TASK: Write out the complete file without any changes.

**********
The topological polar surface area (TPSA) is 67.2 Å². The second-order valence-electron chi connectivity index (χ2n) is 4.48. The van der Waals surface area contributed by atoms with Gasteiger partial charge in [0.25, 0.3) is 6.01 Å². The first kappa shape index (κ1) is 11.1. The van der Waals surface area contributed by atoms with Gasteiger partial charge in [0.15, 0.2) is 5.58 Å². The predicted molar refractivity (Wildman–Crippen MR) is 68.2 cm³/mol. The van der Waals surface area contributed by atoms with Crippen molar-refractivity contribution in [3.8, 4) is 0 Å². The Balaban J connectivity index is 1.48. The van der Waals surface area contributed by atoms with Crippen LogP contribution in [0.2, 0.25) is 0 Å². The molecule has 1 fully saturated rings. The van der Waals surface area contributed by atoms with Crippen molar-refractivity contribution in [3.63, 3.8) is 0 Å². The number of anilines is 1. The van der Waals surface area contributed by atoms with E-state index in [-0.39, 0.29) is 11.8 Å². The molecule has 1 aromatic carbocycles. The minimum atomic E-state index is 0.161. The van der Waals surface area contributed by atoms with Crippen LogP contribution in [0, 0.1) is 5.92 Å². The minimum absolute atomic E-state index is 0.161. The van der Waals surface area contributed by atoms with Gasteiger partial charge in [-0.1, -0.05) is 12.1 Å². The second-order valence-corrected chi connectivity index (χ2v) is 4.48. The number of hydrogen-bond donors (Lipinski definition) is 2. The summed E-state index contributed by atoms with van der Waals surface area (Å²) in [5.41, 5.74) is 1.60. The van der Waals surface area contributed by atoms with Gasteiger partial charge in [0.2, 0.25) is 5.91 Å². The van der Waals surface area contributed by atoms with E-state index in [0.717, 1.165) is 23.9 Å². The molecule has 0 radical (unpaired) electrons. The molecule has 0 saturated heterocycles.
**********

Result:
The topological polar surface area (TPSA) is 67.2 Å². The second-order valence-electron chi connectivity index (χ2n) is 4.48. The van der Waals surface area contributed by atoms with Gasteiger partial charge in [0.25, 0.3) is 6.01 Å². The first kappa shape index (κ1) is 11.1. The van der Waals surface area contributed by atoms with Gasteiger partial charge in [0.15, 0.2) is 5.58 Å². The predicted molar refractivity (Wildman–Crippen MR) is 68.2 cm³/mol. The van der Waals surface area contributed by atoms with Crippen molar-refractivity contribution in [3.8, 4) is 0 Å². The Balaban J connectivity index is 1.48. The van der Waals surface area contributed by atoms with Crippen LogP contribution in [0.2, 0.25) is 0 Å². The molecule has 1 fully saturated rings. The van der Waals surface area contributed by atoms with Crippen molar-refractivity contribution in [3.63, 3.8) is 0 Å². The number of anilines is 1. The van der Waals surface area contributed by atoms with E-state index in [-0.39, 0.29) is 11.8 Å². The molecule has 1 aromatic carbocycles. The minimum atomic E-state index is 0.161. The van der Waals surface area contributed by atoms with Crippen LogP contribution in [0, 0.1) is 5.92 Å². The minimum absolute atomic E-state index is 0.161. The van der Waals surface area contributed by atoms with Gasteiger partial charge in [-0.1, -0.05) is 12.1 Å². The second-order valence-corrected chi connectivity index (χ2v) is 4.48. The number of hydrogen-bond donors (Lipinski definition) is 2. The summed E-state index contributed by atoms with van der Waals surface area (Å²) in [5.41, 5.74) is 1.60. The van der Waals surface area contributed by atoms with Gasteiger partial charge in [0.2, 0.25) is 5.91 Å². The van der Waals surface area contributed by atoms with E-state index in [0.717, 1.165) is 23.9 Å². The molecule has 0 radical (unpaired) electrons. The molecule has 0 saturated heterocycles.